Saturday, June 23, 2018

Quick guide of Python classes

This week, I will give some examples of the object-oriented programming part of Python. The object-oriented programming has many advantages. And I really like them due to the reusability of the code and the feeling of modeling the world :-). I will give some examples that I usually use in my code as a quick guide of how to use these in your code. This tutorial serves as a quick guide, if you want to learn more, you should go to the documentation. 

Define a class

Let's start to look at the following examples, where we create a People class. 
class People(object):
    
    def __init__(self, name, age):
        self.name = name
        self.age = age
        
    def greet(self):
        print("Greetings, " + self.name)
Typical python class has a constructor, that is the _init_() function, which initializes the class when you call it. This means that, when you first initialize your class, this function will be only run once. The 'self' means the instance itself, you can find a very good explanation here. The self.name and self.age are the attributes that the class will have, you can see from the following example. And the greet function is the method that we define in the class. Let's see how we can actually use it. 
person1 = People(name = 'Iron Man', age = 35)
person1.greet()
print(person1.name)
Greetings, Iron Man
Iron Man

Inheritance

One of the most important features of using the object-oriented programming is that we can easily reuse the code above to create some new classes. For example, we want to have another class Teacher that have all the attributes and methods People class have, but at the same time, we want to have more new methods. 
class Teacher(People):
    
    def teach_students(self, x, y):
        print('x + y = %d'%(x+y))
teacher1 = Teacher(name = 'Susan', age = 24)
teacher1.greet()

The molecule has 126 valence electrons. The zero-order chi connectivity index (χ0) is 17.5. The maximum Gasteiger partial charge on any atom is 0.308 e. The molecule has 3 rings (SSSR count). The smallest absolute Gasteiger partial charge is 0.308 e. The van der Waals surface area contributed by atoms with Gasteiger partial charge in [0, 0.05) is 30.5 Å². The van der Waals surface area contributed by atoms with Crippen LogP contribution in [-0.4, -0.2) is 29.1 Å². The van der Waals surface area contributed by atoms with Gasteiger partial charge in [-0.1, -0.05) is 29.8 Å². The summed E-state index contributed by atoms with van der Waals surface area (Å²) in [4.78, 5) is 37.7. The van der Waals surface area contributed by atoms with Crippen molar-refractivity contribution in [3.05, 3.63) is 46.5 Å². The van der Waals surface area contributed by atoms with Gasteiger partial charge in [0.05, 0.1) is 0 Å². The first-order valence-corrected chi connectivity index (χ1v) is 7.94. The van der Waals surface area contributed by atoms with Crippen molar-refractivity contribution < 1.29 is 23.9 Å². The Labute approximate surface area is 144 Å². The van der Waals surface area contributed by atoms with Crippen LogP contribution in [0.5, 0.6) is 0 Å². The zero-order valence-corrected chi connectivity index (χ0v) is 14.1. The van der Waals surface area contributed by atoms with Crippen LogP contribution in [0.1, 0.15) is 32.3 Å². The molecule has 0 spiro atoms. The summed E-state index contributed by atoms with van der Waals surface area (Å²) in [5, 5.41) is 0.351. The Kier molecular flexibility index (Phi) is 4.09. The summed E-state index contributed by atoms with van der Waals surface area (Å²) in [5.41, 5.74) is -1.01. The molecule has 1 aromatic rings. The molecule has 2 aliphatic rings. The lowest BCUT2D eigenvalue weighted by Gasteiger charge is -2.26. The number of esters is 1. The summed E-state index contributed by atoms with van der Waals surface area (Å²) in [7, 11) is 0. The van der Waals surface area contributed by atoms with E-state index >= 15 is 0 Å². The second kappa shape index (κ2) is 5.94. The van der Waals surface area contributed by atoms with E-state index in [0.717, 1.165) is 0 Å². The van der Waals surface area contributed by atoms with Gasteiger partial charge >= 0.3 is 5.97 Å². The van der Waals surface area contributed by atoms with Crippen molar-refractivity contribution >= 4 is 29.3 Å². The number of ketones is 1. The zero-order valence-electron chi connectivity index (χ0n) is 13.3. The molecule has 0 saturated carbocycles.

teacher1.teach_students(x = 3, y = 5)
Greetings, Susan
x + y = 8
We can see from the above code that, we don't need to re-define all the attributes and greet function, the Teacher class actually have all these from People class, this is due to this line: class Teacher(People), which basically say that we want Teacher class to get all the things from People class. This is called inherit, and class Teacher inherits from class People. And People is the parent class and Teacher is a child class. And then we could extend the methods in class Teacher by just define new functions. Or if we want to replace some of the old methods in People, all we need to do is to re-define the function, for example, in the following lines, we replace the greet method in People with a new one that greet the teacher. 
class Teacher(People):
    
    def greet(self):
        print("Greetings, teacher: " + self.name)
    
    def teach_students(self, x, y):
        print('x + y = %d'%(x+y))
teacher1 = Teacher(name = 'Susan', age = 24)
teacher1.greet()
Greetings, teacher: Susan

The super method

Also, often times, we want to expand the constructor by having more attributes and so on, but at the same time, we don't want to re-type all the code as before, therefore, we could use the super method to avoid referring to the parent class explicitly. Let's see below that we want to add a studentId field into the Student class. 
class Student(People):
    def __init__(self, name, age, studentId):
        super().__init__(name, age)
        self.studentId = studentId
student1 = Student(name = 'Kevin', age = 20, studentId = '12345')
print('Student %s has id as %s'%(student1.name, student1.studentId))
Student Kevin has id as 12345

Multiple inheritances

What if we have a student_teacher class that we want to inherit from both Teacher and Student class. Easy, you can just do the following:
class Student_Teacher(Teacher, Student):
    pass
st1 = Student_Teacher(name = 'Kate', age = 23, studentId = '54321')
print('Teacher %s has studentId as %s'%(st1.name, st1.studentId))
st1.teach_students(3,6)
Teacher Kate has studentId as 54321
x + y = 9

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